From the period of the Spanish–American War and the Philippine–American War until the Commonwealth period, American colonial authorities referred to the country as the Philippine Islands, a translation of the Spanish name. Since the end of World War II, the official name of the country has been the Republic of the Philippines. Philippines has gained currency as the common name since being the name used in Article VI of the 1898 Treaty of Paris, with or without the definite article. Discovery in 2018 of stone tools and fossils of butchered animal remains in Rizal, Kalinga has pushed back evidence of early hominins in the archipelago to as early as 709,000 years. However, the metatarsal of the Callao Man, reliably dated by uranium-series dating to 67,000 years ago remains the oldest human remnant found in the archipelago to date; this distinction belonged to the Tabon Man of Palawan, carbon-dated to around 26,500 years ago. Negritos were among the archipelago's earliest inhabitants, but their first settlement in the Philippines has not been reliably dated.
There are several opposing theories regarding the origins of ancient Filipinos. F. Landa Jocano theorizes. Wilhelm Solheim's Island Origin Theory postulates that the peopling of the archipelago transpired via trade networks originating in the Sundaland area around
Vanderbilt University is a private research university in Nashville, Tennessee. Founded in 1873, it was named in honor of New York shipping and rail magnate Cornelius Vanderbilt, who provided the school its initial $1-million endowment despite having never been to the South. Vanderbilt hoped that his gift and the greater work of the university would help to heal the sectional wounds inflicted by the Civil War. Vanderbilt enrolls 12,800 students from all 50 U. S. states and over 100 foreign countries in four undergraduate and six graduate and professional schools. The university is in the process of converting its residence halls into an academic residential college system. Several research centers and institutes are affiliated with the university, including the Robert Penn Warren Center for the Humanities, the Freedom Forum First Amendment Center, Dyer Observatory. Vanderbilt University Medical Center part of the university, became a separate institution in 2016. With the exception of the off-campus observatory, all of the university's facilities are situated on its 330-acre campus in the heart of Nashville, 1.5 miles from downtown.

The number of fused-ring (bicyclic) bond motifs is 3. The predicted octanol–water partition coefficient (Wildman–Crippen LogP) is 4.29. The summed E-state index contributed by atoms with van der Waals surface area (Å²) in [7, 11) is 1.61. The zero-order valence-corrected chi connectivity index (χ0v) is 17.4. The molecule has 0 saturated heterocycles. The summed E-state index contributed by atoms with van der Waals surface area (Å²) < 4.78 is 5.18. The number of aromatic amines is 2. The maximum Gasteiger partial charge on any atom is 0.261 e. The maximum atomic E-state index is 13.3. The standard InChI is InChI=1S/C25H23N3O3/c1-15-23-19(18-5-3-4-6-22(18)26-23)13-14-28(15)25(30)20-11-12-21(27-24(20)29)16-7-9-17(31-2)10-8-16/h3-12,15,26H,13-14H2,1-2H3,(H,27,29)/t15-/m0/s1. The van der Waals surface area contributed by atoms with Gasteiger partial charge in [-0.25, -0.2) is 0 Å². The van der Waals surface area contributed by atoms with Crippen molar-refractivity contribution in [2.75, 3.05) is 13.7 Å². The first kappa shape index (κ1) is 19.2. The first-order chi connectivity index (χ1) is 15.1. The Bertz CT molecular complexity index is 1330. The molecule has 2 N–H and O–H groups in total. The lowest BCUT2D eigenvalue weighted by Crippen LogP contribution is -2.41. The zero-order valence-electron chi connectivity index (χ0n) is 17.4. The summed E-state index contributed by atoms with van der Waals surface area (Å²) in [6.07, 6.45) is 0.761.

Despite its urban surroundings, the campus itself is a national arboretum and features over 300 different species of trees and shrubs. The Fugitives and Southern Agrarians were based at the university in the first half of the 20th century and helped revive Southern literature among others; the Jean and Alexander Heard Library, the campus library system, contains over 8 million items across ten libraries and stands as one of the nation's top research libraries. Vanderbilt Television News Archive holds the most extensive collection of television news coverage in the world, with over 40,000 hours of content. BioVU, Vanderbilt's DNA databank, is one of the largest of its kind in the world, running over 200 ongoing projects and holding over 225,000 samples. Additionally, Vanderbilt's Institute for Space and Defense Electronics, the largest of its type in the world, provides integral support to several companies and governmental units, including Boeing, NASA, the United States Department of Defense.